Between Kubernetes, AWS, and observability tools, deploying new software has become nightmarishly complex. Learn how we’re trying to streamline the process with Diego.
Releasing software was supposed to be easier by now. We’ve got all these tools, we’ve got resources like Stack Overflow, and we’ve got the Cloud. But somehow, most engineering leaders we talk to feel it’s only gotten more complicated
In this article, we’ll explain:
- Why releasing software is more complex than it’s ever been – especially for smaller teams
- Challenges in the current development landscape
- How we’re trying to address this complexity through our new platform Diego (don’t worry, we’ll keep the sales pitch to a minimum).
If you’re a bootstrapped or early-stage startup, we’d love to know if this reflects your own experience – tell us in the comments below.
Software might be eating the world, but DevOps complexity is grinding it to a halt
If you’ve been following Tech Amigos, you’ll know that we’re a group of DevOps engineers specialising in cloud setup for SMBs. We’ve been at it for several years now, so we’ve talked to a lot of CTOs and heads of engineering at smaller companies (20-200 employees).
Here’s what we’re seeing: The pressures to ship high quality software faster are immense. For a bootstrapped company, adding new features might be the one thing keeping the lights on; for pre- or post-seed startups, it’s often all investors are interested in (especially with today’s heightened focus on revenue metrics).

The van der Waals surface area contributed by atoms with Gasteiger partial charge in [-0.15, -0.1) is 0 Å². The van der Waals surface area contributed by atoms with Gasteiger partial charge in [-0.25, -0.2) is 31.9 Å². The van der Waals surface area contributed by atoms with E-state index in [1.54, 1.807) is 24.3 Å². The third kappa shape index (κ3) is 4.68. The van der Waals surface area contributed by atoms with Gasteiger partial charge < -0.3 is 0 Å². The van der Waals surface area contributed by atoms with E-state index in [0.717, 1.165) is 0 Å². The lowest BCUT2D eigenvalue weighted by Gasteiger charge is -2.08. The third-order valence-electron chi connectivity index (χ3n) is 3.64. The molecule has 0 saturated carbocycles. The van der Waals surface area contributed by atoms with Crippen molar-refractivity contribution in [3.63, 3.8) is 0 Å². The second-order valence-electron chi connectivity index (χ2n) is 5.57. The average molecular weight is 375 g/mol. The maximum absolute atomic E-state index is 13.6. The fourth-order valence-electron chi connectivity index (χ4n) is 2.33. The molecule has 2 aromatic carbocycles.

However, and somewhat counter-intuitively, shipping software has gotten more difficult and error prone. Specifically when it comes to SMBs, we’re finding that it’s not writing new features that’s causing the bottleneck – but rather the complexity of deploying code to the cloud!
Yes, you might be able to release an MVP quickly, but creating repeatable and scalable processes is an entire different story. Talking with CTOs and heads of engineering, we kept running into the same issues.
The challenges slowing down software teams:
- Skilled DevOps engineers are hard to come by. A majority of IT leaders have reported that hiring skilled DevOps people is a challenge, according to a 2021 survey (PDF). For smaller companies that can’t afford to keep up with the salary arms race, this is an even bigger problem.
- Dealing with tooling sprawl. Everything you can do on the cloud nowadays comes in dozens of different flavours – from your choice of cloud provider to your container orchestration platform. Tooling choices are endless and confusing; evaluating software becomes a costly distraction.
- Configuring the cloud stack correctly. Every platform under the sun promises a complete self-service experience, but the reality is often less straightforward. Something as simple as setting up an S3 bucket to store some documents comes with a host of configuration choices, and the same applies to every microservice, database, and component you use. Many of the people we spoke to had nagging suspicions that things were set up incorrectly and that this would come back to haunt them (they were usually right).
The sophistication and variety of today’s tooling has become its Achilles’ heel. There’s an entire ecosystem built for DevOps experts to squeeze out that extra bit of efficiency from every last part of the development pipeline. But for a small company that just needs to ship an app today, getting started can be extremely difficult.
DevOps issues such as managing dependencies, Kubernetes configuration, and CI/CD pipelines end up eating 10-30% of development resources – slowing down the company’s core revenue-generating activities (as was covered in this report from 2021).
Searching for repeatable patterns to build the 80/20 stack